King Henry VIII, of House Tudor, was a notable king of England, famous for having six wives and for breaking the Church of England from Catholicism; he is the central character of The Tudors and appears in all episodes. He ruled for nearly forty years and became one of England's most infamous kings, both a charismatic leader and a monster in his own right. The Tudors does not historically accurately chronicle Henry's life in terms of the passage of time, but they did stay true to most historical events during his reign. He is played by Irish actor Jonathan Rhys-Meyers in an award-winning role.
Henry's six wives reigned in the following order: Catherine of Aragon, Anne Boleyn, Jane Seymour, Anne of Cleves, Katherine Howard and Catherine Parr. He had three children by the first three, each of whom succeeded him on the throne: King Edward VI (the youngest), son of Jane Seymour, Queen Mary I (the eldest), daughter of Catherine of Aragon, and Queen Elizabeth I, daughter of Anne Boleyn. Henry also had at least one bastard son, Duke Henry Fitzroy of Richmond (by one of his mistresses, Elizabeth Blount) who died at age 16 (in the series he dies as a little boy) and may have had other illegitimate children. His more prominent mistresses (besides Anne Boleyn, Jane Seymour and Katherine Howard before they respectively became Queens) include Elizabeth Blount, Mary Boleyn, Princess Margueritte of France, Eleanor Luke, Madge Shelton and Ursula Missledon. Henry's only consistant friend throughout the series is his childhood companion Charles Brandon, whom he invests as Duke of Suffolk.
Season One focuses mostly on Henry's annullment of his marriage to Catherine of Aragon and his affair with the beautiful Anne Boleyn. The first episode opens with everybody recieving news of Henry's uncle's death, which has made Henry mad with grief and extremely furious. Henry declares that they must declare war on France. He then goes to sleep with his maid. Henry is constantly cheating on his wife Catherine, however she is not aware of his adulterous ways until she discovers his maid the Lady Elizabeth is pregnant with his child. Henry is ecstatic when Lady Elizabeth has a son, who is named Henry Fitzroy. Henry sends the boy away to his own establishment when he is of old enough age, however, Henry's happiness at having a son is short-lived, as Henry Fitzroy catches the sweating sickness and dies. Lady Elizabeth, dressed in black, comes to her son's bed where he lies dead and cries, while episode 5 ends with a devastated Henry crying about his son's death while looking at the crown his son wore when he was named Duke. Anne and Henry make plans to get married and when Henry announces to Catherine of Aragon, his wife, that their marriage was null and void and that it has come to an end, she is devastated. Anne promises Henry a son. The first season ends with Henry riding with Anne on horseback into the forest; they get off their horses and have sex but Anne shoves Henry off and tells him "No you musn't" after he attempts to get her pregnant. Henry, furious, screams in anger and storms off out of the forest.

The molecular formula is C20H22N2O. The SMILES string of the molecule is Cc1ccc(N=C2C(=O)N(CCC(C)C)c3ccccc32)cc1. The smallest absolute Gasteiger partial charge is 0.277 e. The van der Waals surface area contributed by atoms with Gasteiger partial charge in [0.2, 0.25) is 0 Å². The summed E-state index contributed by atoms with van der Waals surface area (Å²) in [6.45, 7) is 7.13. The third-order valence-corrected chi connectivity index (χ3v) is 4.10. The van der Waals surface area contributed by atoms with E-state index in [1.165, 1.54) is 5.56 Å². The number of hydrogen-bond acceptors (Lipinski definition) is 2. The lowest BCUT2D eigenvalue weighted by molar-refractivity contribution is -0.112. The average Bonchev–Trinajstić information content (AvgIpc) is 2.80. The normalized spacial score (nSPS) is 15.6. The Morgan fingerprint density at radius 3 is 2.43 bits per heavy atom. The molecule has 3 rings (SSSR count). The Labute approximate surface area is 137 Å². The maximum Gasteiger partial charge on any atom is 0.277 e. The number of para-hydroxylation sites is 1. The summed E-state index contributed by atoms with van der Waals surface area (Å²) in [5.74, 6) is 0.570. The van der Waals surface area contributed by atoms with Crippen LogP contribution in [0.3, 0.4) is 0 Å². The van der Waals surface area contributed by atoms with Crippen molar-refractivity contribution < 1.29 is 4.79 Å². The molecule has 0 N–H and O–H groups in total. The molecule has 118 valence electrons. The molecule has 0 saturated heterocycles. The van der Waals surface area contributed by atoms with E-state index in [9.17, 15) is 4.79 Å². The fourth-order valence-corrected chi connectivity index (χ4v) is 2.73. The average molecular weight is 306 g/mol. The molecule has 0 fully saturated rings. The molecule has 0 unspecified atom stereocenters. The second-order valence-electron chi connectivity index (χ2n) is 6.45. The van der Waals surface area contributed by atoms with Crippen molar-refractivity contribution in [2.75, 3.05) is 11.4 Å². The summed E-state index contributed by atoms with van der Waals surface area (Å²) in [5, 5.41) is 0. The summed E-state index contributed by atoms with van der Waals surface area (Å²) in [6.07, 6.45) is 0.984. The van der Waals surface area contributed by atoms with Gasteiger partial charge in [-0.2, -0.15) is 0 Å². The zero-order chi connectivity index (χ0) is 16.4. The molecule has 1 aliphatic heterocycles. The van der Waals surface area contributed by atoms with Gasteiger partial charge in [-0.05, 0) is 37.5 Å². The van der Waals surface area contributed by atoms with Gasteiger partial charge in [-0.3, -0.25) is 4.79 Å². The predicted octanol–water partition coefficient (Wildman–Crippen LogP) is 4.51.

Henry is now married to Anne Boleyn. Henry's beard indicates that he and Anne have been together for a few years now. Henry sleeps with Anne while they are in France (to present her as his betrothed to King Francis), causing her to get pregnant; in episode 2.03, he and Anne marry secretly to legitimize the baby, and she is subseqently crowned Queen of England as the new, Protestant archbishop of Canterbury (Thomas Cranmer) nullifies Henry's marriage to Catherine. However, much to Henry's disappointment, Anne gives birth to a girl who is named Elizabeth I. Although he initially still loves Anne, Henry promptly breaks his promise 'not to have a thought or affection for anyone else' and resumes his philandering with Anne's ladies-in-waiting; Anne catches on to this quickly and is upset. Prompted by her father, she reluctantly approves of Henry having a mistress as long as they are her choice, but Henry continues to gradually drift away from her, especially after her second pregnancy ends in miscarriage. Anne's outspoken nature on politcal matters- formerly what made her attractive- are now an annoyance, and by episode 2.06 there is a definite rift between Henry and his wife, though they appear to be somewhat reconciled in episode 2.07